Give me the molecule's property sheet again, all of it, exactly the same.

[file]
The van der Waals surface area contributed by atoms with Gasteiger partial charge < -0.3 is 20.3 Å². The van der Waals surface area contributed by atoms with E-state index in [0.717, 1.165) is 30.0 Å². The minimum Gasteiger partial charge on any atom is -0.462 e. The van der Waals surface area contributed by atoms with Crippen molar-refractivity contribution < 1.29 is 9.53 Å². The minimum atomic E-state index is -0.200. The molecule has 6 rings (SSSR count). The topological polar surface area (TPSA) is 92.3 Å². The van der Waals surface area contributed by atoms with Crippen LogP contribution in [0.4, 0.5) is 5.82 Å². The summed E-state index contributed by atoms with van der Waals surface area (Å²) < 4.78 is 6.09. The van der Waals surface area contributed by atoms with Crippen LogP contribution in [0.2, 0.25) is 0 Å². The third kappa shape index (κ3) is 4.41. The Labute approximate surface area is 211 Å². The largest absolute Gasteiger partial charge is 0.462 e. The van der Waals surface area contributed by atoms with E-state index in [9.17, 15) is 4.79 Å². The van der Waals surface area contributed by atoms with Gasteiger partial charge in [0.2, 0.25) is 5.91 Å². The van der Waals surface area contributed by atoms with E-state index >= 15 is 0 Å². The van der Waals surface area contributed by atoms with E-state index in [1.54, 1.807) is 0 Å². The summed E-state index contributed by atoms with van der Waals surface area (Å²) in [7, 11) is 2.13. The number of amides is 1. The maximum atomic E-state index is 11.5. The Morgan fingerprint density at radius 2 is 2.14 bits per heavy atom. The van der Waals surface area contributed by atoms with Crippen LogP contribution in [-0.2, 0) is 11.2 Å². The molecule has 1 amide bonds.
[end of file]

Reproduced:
The van der Waals surface area contributed by atoms with Gasteiger partial charge < -0.3 is 20.3 Å². The van der Waals surface area contributed by atoms with E-state index in [0.717, 1.165) is 30.0 Å². The minimum Gasteiger partial charge on any atom is -0.462 e. The van der Waals surface area contributed by atoms with Crippen molar-refractivity contribution < 1.29 is 9.53 Å². The minimum atomic E-state index is -0.200. The molecule has 6 rings (SSSR count). The topological polar surface area (TPSA) is 92.3 Å². The van der Waals surface area contributed by atoms with Crippen LogP contribution in [0.4, 0.5) is 5.82 Å². The summed E-state index contributed by atoms with van der Waals surface area (Å²) < 4.78 is 6.09. The van der Waals surface area contributed by atoms with Crippen LogP contribution in [0.2, 0.25) is 0 Å². The third kappa shape index (κ3) is 4.41. The Labute approximate surface area is 211 Å². The largest absolute Gasteiger partial charge is 0.462 e. The van der Waals surface area contributed by atoms with E-state index in [9.17, 15) is 4.79 Å². The van der Waals surface area contributed by atoms with Gasteiger partial charge in [0.2, 0.25) is 5.91 Å². The van der Waals surface area contributed by atoms with E-state index >= 15 is 0 Å². The van der Waals surface area contributed by atoms with E-state index in [1.54, 1.807) is 0 Å². The summed E-state index contributed by atoms with van der Waals surface area (Å²) in [7, 11) is 2.13. The number of amides is 1. The maximum atomic E-state index is 11.5. The Morgan fingerprint density at radius 2 is 2.14 bits per heavy atom. The van der Waals surface area contributed by atoms with Crippen LogP contribution in [-0.2, 0) is 11.2 Å². The molecule has 1 amide bonds.